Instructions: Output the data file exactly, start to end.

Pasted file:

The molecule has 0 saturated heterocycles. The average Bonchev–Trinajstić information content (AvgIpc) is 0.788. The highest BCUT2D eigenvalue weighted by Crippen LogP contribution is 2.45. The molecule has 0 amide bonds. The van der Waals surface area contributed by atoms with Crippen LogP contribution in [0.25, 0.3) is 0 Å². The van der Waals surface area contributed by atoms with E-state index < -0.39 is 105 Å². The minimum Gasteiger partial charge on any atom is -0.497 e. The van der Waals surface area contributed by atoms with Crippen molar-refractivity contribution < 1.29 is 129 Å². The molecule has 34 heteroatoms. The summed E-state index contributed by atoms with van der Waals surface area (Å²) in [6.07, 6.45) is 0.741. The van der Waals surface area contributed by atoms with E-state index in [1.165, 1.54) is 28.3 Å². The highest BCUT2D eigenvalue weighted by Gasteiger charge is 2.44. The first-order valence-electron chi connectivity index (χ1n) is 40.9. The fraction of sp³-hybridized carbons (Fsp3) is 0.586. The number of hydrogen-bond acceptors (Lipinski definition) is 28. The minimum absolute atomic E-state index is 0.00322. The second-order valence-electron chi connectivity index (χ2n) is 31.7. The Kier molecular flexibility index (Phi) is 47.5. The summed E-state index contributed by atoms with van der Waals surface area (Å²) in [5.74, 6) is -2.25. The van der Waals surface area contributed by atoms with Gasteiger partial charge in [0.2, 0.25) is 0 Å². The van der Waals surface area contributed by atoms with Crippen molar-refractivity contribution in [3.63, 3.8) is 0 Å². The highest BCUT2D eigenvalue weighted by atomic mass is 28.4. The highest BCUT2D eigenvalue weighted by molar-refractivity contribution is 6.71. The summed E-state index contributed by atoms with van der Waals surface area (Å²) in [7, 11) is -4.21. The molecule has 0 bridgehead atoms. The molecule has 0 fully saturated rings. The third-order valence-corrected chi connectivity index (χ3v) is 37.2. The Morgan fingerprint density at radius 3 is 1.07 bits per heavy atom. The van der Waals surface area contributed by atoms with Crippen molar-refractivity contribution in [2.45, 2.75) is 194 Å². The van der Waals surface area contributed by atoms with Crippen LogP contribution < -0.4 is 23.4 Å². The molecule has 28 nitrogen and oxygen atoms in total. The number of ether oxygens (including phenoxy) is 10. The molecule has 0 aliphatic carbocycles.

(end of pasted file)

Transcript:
The molecule has 0 saturated heterocycles. The average Bonchev–Trinajstić information content (AvgIpc) is 0.788. The highest BCUT2D eigenvalue weighted by Crippen LogP contribution is 2.45. The molecule has 0 amide bonds. The van der Waals surface area contributed by atoms with Crippen LogP contribution in [0.25, 0.3) is 0 Å². The van der Waals surface area contributed by atoms with E-state index < -0.39 is 105 Å². The minimum Gasteiger partial charge on any atom is -0.497 e. The van der Waals surface area contributed by atoms with Crippen molar-refractivity contribution < 1.29 is 129 Å². The molecule has 34 heteroatoms. The summed E-state index contributed by atoms with van der Waals surface area (Å²) in [6.07, 6.45) is 0.741. The van der Waals surface area contributed by atoms with E-state index in [1.165, 1.54) is 28.3 Å². The highest BCUT2D eigenvalue weighted by Gasteiger charge is 2.44. The first-order valence-electron chi connectivity index (χ1n) is 40.9. The fraction of sp³-hybridized carbons (Fsp3) is 0.586. The number of hydrogen-bond acceptors (Lipinski definition) is 28. The minimum absolute atomic E-state index is 0.00322. The second-order valence-electron chi connectivity index (χ2n) is 31.7. The Kier molecular flexibility index (Phi) is 47.5. The summed E-state index contributed by atoms with van der Waals surface area (Å²) in [5.74, 6) is -2.25. The van der Waals surface area contributed by atoms with Gasteiger partial charge in [0.2, 0.25) is 0 Å². The van der Waals surface area contributed by atoms with Crippen molar-refractivity contribution in [3.63, 3.8) is 0 Å². The highest BCUT2D eigenvalue weighted by atomic mass is 28.4. The highest BCUT2D eigenvalue weighted by molar-refractivity contribution is 6.71. The summed E-state index contributed by atoms with van der Waals surface area (Å²) in [7, 11) is -4.21. The molecule has 0 bridgehead atoms. The molecule has 0 fully saturated rings. The third-order valence-corrected chi connectivity index (χ3v) is 37.2. The Morgan fingerprint density at radius 3 is 1.07 bits per heavy atom. The van der Waals surface area contributed by atoms with Crippen molar-refractivity contribution in [2.45, 2.75) is 194 Å². The van der Waals surface area contributed by atoms with Crippen LogP contribution < -0.4 is 23.4 Å². The molecule has 28 nitrogen and oxygen atoms in total. The number of ether oxygens (including phenoxy) is 10. The molecule has 0 aliphatic carbocycles.